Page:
- Category: Stories
- Published on Friday, 03 June 2011 10:19
- Written by Charles Rukuni
- Hits: 642
The South African Diamond and Precious Metals Regulator is reported to have sent out a circular to members saying it now accepts imports of rough diamonds from Zimbabwe.
A spokesman for the regular, however, said the circular had been intended for internal use but had been leaked to the media but said a statement will be issued after a meeting of the KP in Kinshasa this month.
The Democratic Republic of Congo is the current chair of the KP and the chair Mathieu Yamba gave Zimbabwe the go-ahead to sell its diamonds at the beginning of the year after a stalemate from the Israel Plenary in November last year but KP members said Yamba had no mandate to do that.
The KP has given Zimbabwe conditions to sell its diamonds because of alleged human rights violations but Zimbabwe has rejected them saying it does not want any pre-conditions because its mines meet KP guidelines.
The South African government has said Zimbabwe should be allowed to sell its diamonds without any pre-conditions. Mineral Resources Minister Susan Shabangu clearly stated the government position on Wednesday in response to a complaint from Democratic Alliance shadow minister for Mineral Resources Hendrik Smit who was querying the regulator’s position.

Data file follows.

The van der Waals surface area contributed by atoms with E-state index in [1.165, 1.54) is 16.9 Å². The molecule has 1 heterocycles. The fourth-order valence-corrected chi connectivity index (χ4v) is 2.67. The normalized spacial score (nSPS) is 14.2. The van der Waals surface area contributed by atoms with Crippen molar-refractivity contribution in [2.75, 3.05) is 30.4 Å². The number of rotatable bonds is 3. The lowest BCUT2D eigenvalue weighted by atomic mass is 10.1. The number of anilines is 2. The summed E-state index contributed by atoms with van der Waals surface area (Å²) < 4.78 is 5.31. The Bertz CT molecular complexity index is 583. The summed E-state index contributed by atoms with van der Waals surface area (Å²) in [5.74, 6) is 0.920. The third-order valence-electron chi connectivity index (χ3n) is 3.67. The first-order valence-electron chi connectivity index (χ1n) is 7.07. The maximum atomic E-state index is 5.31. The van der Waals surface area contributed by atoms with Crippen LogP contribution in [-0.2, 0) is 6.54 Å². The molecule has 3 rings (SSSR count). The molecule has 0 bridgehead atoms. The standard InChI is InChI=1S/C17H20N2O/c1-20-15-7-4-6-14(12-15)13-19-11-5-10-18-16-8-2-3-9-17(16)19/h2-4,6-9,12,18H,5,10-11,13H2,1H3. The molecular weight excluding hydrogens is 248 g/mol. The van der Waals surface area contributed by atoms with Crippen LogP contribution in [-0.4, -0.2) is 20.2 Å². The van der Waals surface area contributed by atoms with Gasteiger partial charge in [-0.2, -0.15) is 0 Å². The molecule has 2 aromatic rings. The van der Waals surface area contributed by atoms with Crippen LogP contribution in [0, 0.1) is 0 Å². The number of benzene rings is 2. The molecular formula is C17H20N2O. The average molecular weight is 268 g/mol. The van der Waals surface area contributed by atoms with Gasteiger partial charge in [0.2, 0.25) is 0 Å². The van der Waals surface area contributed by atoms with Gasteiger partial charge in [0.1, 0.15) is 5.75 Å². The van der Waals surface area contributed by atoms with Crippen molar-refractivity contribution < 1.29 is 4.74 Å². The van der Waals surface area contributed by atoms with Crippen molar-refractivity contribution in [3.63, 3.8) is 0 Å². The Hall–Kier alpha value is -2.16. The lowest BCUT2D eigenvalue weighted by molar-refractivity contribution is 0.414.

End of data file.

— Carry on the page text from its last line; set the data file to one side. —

“On the issue of the Kimberly Protocol, the allegations you are making on the Kimberly Protocol, please do me a favour, read the Kimberly Protocol, understand the regulations and understand the role of the Kimberly Protocol chair. Zimbabwe are compliant. Acquaint yourself with that decision, read the role of the Kimberly Protocol chair,” Shabangu was quoted as saying.
The Surat Rough Diamond Sourcing India Limited (SRSDIL) - a consortium formed by Surat diamantaires to directly source rough diamonds from African nations – has reportedly urged the Indian government to take cue from South Africa.
Surat, the world’s biggest diamond polishing centre is hungry for Marange diamonds as they will create 250 000 jobs in the Indian city.